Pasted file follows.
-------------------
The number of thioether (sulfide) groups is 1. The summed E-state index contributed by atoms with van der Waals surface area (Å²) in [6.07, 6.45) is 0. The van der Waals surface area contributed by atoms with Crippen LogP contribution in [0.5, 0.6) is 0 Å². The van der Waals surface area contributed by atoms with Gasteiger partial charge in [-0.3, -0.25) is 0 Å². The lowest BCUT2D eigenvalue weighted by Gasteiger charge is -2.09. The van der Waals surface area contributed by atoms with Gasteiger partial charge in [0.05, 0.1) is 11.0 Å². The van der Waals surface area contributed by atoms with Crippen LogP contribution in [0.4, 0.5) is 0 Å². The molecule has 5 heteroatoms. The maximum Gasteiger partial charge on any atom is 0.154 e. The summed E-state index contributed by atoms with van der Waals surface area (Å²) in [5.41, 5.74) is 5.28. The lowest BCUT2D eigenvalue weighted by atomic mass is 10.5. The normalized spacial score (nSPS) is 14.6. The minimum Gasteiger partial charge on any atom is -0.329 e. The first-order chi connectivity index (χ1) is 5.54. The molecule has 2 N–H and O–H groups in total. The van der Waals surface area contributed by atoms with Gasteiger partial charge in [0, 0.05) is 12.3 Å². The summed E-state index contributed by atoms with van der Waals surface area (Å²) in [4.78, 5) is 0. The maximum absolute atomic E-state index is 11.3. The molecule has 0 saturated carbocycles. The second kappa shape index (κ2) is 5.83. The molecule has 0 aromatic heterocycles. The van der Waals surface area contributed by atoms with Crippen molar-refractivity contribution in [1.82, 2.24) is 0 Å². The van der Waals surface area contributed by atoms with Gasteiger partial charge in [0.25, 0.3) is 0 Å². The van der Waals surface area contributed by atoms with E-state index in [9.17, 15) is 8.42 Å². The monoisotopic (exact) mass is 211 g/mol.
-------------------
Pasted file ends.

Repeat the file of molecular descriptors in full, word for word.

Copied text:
The number of thioether (sulfide) groups is 1. The summed E-state index contributed by atoms with van der Waals surface area (Å²) in [6.07, 6.45) is 0. The van der Waals surface area contributed by atoms with Crippen LogP contribution in [0.5, 0.6) is 0 Å². The van der Waals surface area contributed by atoms with Gasteiger partial charge in [-0.3, -0.25) is 0 Å². The lowest BCUT2D eigenvalue weighted by Gasteiger charge is -2.09. The van der Waals surface area contributed by atoms with Gasteiger partial charge in [0.05, 0.1) is 11.0 Å². The van der Waals surface area contributed by atoms with Crippen LogP contribution in [0.4, 0.5) is 0 Å². The molecule has 5 heteroatoms. The maximum Gasteiger partial charge on any atom is 0.154 e. The summed E-state index contributed by atoms with van der Waals surface area (Å²) in [5.41, 5.74) is 5.28. The lowest BCUT2D eigenvalue weighted by atomic mass is 10.5. The normalized spacial score (nSPS) is 14.6. The minimum Gasteiger partial charge on any atom is -0.329 e. The first-order chi connectivity index (χ1) is 5.54. The molecule has 2 N–H and O–H groups in total. The van der Waals surface area contributed by atoms with Gasteiger partial charge in [0, 0.05) is 12.3 Å². The summed E-state index contributed by atoms with van der Waals surface area (Å²) in [4.78, 5) is 0. The maximum absolute atomic E-state index is 11.3. The molecule has 0 saturated carbocycles. The second kappa shape index (κ2) is 5.83. The molecule has 0 aromatic heterocycles. The van der Waals surface area contributed by atoms with Crippen molar-refractivity contribution in [1.82, 2.24) is 0 Å². The van der Waals surface area contributed by atoms with Gasteiger partial charge in [0.25, 0.3) is 0 Å². The van der Waals surface area contributed by atoms with E-state index in [9.17, 15) is 8.42 Å². The monoisotopic (exact) mass is 211 g/mol.